It remains unclear what exactly underlies the changes in cortical volume. The researchers hypothesize that the subjects’ lost sleep may have impacted the brain’s structure, and these changes might have been righted by mindfulness meditation, but the question will require further study.

So if, as you get up in years, your sleep starts to deteriorate, by all means clean up your sleep habits. But you might also consider a mindfulness course, according to the findings.

Read more here.

Improving Sustained Attention with Mindfulness Meditation

by Stephani Sutherland, PhD

Mindfulness has been widely touted as a way to improve attention—in fact the term is often used to mean attention management—but how does practice really affect our mind’s focus? A study by USC researcher Randye J. Semple set out to answer that question and found that some but not all aspects of attention improved with practice.

Forty-five subjects were assigned to practice either mindfulness meditation or progressive muscle relaxation, which mimics the physical benefits of mindfulness, or were placed on a wait-list for mindfulness training and served as control subjects. Those in the mindfulness group received two individual training sessions, and then were asked to practice mindfulness for twenty minutes twice daily for four weeks with the help of an audiotape, written instructions and an activity log.

After the four weeks, subjects underwent a series of tests meant to measure qualities of attention. In one task, for example, participants were instructed to press a red button each time a letter appeared in the center of a computer screen, but to press a blue button when they saw the letter “X” specifically preceded by the letter “A.” Participants also performed tests to measure their mood and anxiety level.

The tests gauged four aspects of attention: Sustained vigilance describes how well one keeps their attention on the task at hand; concentration marks the ability to focus on a task; inhibition of distraction keeps our mind from wandering to other stimuli; and executive control describes the ability to override pre-learned assumptions.

Semple’s analysis revealed that subjects who practiced mindfulness meditation showed improvements in sustained attention not seen in those who trained in physical relaxation. Concentration and inhibition of distraction, in contrast, did not differ between the groups.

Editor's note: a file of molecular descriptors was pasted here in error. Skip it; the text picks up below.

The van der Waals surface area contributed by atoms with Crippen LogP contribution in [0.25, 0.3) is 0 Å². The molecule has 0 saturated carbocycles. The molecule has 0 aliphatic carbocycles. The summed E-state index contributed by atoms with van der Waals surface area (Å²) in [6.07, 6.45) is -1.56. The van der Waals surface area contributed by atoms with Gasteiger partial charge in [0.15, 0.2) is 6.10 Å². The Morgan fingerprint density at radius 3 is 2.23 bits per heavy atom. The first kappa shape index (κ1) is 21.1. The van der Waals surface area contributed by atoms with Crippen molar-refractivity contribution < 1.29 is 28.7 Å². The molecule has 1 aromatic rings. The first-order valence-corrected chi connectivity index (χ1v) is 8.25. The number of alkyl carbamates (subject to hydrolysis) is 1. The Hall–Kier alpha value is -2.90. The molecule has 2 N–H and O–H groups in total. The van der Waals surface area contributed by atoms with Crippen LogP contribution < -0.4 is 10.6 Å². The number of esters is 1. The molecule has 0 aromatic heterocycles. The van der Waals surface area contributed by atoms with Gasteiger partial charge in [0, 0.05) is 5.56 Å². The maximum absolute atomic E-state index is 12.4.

Although the study was small and short, it makes some progress toward our understanding of how mindfulness practice enhances specific aspects of attention.

The study was published in Mindfulness in 2010.

Read more here.

Mindfulness Linked with Less Alcohol Use in Medical Students

by Stephani Sutherland, PhD

The so-called higher functions of our brains reside in the cerebral cortex, the domain of executive function. The term refers to our control over the flow of thoughts that run through our minds at any given time. Researchers have determined that executive function can be parsed out into specific workings. In a recent study, USC researchers examined how these components interact, and whether meditation practice influences them.

Three processes defined as components of executive function include mindfulness, self-control, and working memory. Brain areas thought to be responsible for these mental musings are the posterior medial frontal cortex (pMFC), which is thought to monitor the brain’s chatter, and the lateral prefrontal cortex (LPFC), which acts to reign in aberrant activity when necessary.

For the study, published in Mindfulness in 2011, the researchers presented 28 subjects—all first-year medical students—with several online surveys to gauge these three processes. The participants also completed tests aimed at measuring mental health. While participants did not undertake any mindfulness practice as part of the study, the questionnaire assessed whether subjects employed such practices and then looked for any inter-relationship between meditation and the components of executive function.

From their analysis of the surveys, the researchers determined that the three elements of executive function operate for the most part independently, but with some overlap, indicating how complex this broad category of brain activity may be.

Interestingly, what did emerge from the surveys was that the medical students who meditated—about a quarter of the subjects, according to their own self-report—were less likely to use or abuse alcohol. That finding suggests that meditation can help protect against substance abuse in this highly stressed population.

Read more here.